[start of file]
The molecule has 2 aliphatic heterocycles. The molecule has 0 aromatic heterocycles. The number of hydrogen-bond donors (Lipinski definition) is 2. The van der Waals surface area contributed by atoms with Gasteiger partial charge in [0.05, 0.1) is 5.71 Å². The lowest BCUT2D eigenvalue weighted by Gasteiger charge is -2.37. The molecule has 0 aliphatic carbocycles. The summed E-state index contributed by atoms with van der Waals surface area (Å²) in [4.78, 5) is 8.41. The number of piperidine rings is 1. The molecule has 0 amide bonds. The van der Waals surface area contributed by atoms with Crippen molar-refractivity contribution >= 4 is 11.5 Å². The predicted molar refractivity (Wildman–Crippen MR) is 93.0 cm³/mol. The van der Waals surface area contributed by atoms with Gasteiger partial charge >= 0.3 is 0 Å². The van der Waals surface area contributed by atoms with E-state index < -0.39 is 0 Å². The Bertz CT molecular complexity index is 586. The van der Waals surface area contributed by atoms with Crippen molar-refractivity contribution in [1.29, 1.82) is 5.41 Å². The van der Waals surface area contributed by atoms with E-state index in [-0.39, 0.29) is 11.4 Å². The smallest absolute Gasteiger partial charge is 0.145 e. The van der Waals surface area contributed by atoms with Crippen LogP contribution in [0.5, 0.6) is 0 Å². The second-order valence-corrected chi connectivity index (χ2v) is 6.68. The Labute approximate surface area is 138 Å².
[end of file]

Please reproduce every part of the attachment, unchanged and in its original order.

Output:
The molecule has 2 aliphatic heterocycles. The molecule has 0 aromatic heterocycles. The number of hydrogen-bond donors (Lipinski definition) is 2. The van der Waals surface area contributed by atoms with Gasteiger partial charge in [0.05, 0.1) is 5.71 Å². The lowest BCUT2D eigenvalue weighted by Gasteiger charge is -2.37. The molecule has 0 aliphatic carbocycles. The summed E-state index contributed by atoms with van der Waals surface area (Å²) in [4.78, 5) is 8.41. The number of piperidine rings is 1. The molecule has 0 amide bonds. The van der Waals surface area contributed by atoms with Crippen molar-refractivity contribution >= 4 is 11.5 Å². The predicted molar refractivity (Wildman–Crippen MR) is 93.0 cm³/mol. The van der Waals surface area contributed by atoms with Gasteiger partial charge >= 0.3 is 0 Å². The van der Waals surface area contributed by atoms with E-state index < -0.39 is 0 Å². The Bertz CT molecular complexity index is 586. The van der Waals surface area contributed by atoms with Crippen molar-refractivity contribution in [1.29, 1.82) is 5.41 Å². The van der Waals surface area contributed by atoms with E-state index in [-0.39, 0.29) is 11.4 Å². The smallest absolute Gasteiger partial charge is 0.145 e. The van der Waals surface area contributed by atoms with Crippen LogP contribution in [0.5, 0.6) is 0 Å². The second-order valence-corrected chi connectivity index (χ2v) is 6.68. The Labute approximate surface area is 138 Å².